What are possible side effects?

Like all medicines, Actrapid can cause side effects, although not everybody gets them. Actrapid may cause hypoglycaemia (low blood sugar). See the advice in 4 What to do in an emergency.

Side effects reported uncommonly (in less than 1 patient in 100)

Vision problems. When you first start your treatment, it may disturb your vision, but the reaction usually disappears.

Changes at the injection site (Lipodystrophy). If you inject yourself too often at the same site, fatty tissue under the skin at this site may shrink (lipoatrophy) or thicken (lipohypertrophy). Changing the site with each injection may help to prevent such skin changes. If you notice your skin pitting or thickening at the injection site, tell your doctor or diabetes nurse because these reactions can become more severe, or they may change the absorption of your insulin if you inject in such a site.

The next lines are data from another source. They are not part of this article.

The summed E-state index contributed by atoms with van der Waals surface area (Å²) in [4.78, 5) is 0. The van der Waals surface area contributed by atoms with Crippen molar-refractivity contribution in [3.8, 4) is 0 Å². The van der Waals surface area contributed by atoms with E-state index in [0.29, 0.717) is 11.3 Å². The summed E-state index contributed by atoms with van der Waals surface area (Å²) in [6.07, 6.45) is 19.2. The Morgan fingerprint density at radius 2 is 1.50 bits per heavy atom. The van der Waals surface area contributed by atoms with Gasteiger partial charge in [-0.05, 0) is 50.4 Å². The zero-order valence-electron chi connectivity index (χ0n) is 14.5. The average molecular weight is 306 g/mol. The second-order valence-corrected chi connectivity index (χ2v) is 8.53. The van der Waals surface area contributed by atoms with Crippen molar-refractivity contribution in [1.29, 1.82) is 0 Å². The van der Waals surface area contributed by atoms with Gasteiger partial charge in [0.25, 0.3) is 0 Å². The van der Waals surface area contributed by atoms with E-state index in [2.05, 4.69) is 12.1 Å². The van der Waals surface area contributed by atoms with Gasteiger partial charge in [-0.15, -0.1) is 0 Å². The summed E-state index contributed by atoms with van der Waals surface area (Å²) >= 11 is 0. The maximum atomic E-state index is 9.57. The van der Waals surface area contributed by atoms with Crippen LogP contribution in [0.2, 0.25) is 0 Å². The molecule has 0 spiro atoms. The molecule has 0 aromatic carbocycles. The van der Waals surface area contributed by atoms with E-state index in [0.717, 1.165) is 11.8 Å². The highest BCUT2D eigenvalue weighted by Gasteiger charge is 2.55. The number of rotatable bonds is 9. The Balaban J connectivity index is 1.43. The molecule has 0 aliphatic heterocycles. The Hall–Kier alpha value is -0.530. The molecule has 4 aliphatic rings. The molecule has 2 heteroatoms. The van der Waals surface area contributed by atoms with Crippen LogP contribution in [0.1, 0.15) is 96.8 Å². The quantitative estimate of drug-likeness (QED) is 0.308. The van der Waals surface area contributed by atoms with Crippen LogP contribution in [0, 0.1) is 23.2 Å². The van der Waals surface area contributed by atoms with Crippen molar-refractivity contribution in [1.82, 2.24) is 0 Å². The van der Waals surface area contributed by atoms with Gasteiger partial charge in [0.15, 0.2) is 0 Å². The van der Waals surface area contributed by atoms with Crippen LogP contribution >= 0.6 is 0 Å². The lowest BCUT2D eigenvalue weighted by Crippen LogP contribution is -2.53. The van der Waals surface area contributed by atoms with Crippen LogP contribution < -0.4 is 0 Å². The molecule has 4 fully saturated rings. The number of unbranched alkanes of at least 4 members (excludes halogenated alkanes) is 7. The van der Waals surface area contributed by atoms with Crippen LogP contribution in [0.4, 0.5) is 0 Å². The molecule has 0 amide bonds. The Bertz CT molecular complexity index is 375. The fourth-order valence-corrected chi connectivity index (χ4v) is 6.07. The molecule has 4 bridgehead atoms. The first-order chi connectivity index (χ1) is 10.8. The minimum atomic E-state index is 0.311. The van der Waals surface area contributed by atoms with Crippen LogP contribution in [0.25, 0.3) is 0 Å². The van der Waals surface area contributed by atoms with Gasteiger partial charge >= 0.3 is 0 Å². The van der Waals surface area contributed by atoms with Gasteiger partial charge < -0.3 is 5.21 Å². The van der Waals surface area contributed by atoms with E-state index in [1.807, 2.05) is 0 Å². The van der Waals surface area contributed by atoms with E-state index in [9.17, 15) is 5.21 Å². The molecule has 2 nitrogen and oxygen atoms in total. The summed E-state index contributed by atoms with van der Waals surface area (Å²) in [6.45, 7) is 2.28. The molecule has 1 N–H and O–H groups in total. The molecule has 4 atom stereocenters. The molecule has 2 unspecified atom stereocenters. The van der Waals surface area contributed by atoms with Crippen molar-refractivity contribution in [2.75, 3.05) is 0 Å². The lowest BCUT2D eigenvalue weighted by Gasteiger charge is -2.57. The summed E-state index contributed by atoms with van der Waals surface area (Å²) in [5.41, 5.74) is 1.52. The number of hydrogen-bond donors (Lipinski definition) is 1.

Signs of allergy. Reactions (redness, swelling, itching) at the injection site may occur (local allergic reactions). These usually disappear after a few weeks of taking your insulin. If they do not disappear, see your doctor.
Seek medical advice immediately:

  • if signs of allergy spread to other parts of the body, or
  • if you suddenly feel unwell and you start sweating; start being sick (vomiting); have difficulty in breathing; have a rapid heart beat; feel dizzy; feel like fainting. You may have a very rare serious allergic reaction to Actrapid or one of its ingredients (called a systemic allergic reaction). See also warning in 2 Before you use Actrapid.

Painful neuropathy (nerve related pain). If your blood glucose levels improve very fast it may cause a burning, tingling or electric pain. This is called acute painful neuropathy and it usually disappears. If it does not disappear, see your doctor.

Swollen joints. When you start taking insulin, water retention may cause swelling around your ankles and other joints. This soon disappears.

Side effects reported very rarely (in less than 1 patient in 10,000)